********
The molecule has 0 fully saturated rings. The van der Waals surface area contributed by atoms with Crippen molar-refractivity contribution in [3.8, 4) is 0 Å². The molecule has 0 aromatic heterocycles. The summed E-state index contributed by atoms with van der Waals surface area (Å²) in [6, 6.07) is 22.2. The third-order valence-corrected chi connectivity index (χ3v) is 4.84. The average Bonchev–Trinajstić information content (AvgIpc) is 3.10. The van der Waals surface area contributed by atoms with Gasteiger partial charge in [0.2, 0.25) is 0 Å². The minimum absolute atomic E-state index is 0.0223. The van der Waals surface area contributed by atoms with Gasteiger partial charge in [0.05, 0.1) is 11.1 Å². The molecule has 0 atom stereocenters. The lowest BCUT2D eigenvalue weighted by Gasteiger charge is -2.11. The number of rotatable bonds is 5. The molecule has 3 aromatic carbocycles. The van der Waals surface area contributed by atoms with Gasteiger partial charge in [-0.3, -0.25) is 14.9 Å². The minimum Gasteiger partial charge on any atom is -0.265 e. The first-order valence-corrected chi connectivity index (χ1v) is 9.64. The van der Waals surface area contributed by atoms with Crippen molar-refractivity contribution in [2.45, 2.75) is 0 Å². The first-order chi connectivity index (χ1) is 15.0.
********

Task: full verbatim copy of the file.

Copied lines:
The molecule has 0 fully saturated rings. The van der Waals surface area contributed by atoms with Crippen molar-refractivity contribution in [3.8, 4) is 0 Å². The molecule has 0 aromatic heterocycles. The summed E-state index contributed by atoms with van der Waals surface area (Å²) in [6, 6.07) is 22.2. The third-order valence-corrected chi connectivity index (χ3v) is 4.84. The average Bonchev–Trinajstić information content (AvgIpc) is 3.10. The van der Waals surface area contributed by atoms with Gasteiger partial charge in [0.2, 0.25) is 0 Å². The minimum absolute atomic E-state index is 0.0223. The van der Waals surface area contributed by atoms with Gasteiger partial charge in [0.05, 0.1) is 11.1 Å². The molecule has 0 atom stereocenters. The lowest BCUT2D eigenvalue weighted by Gasteiger charge is -2.11. The number of rotatable bonds is 5. The molecule has 3 aromatic carbocycles. The van der Waals surface area contributed by atoms with Gasteiger partial charge in [-0.3, -0.25) is 14.9 Å². The minimum Gasteiger partial charge on any atom is -0.265 e. The first-order valence-corrected chi connectivity index (χ1v) is 9.64. The van der Waals surface area contributed by atoms with Crippen molar-refractivity contribution in [2.45, 2.75) is 0 Å². The first-order chi connectivity index (χ1) is 15.0.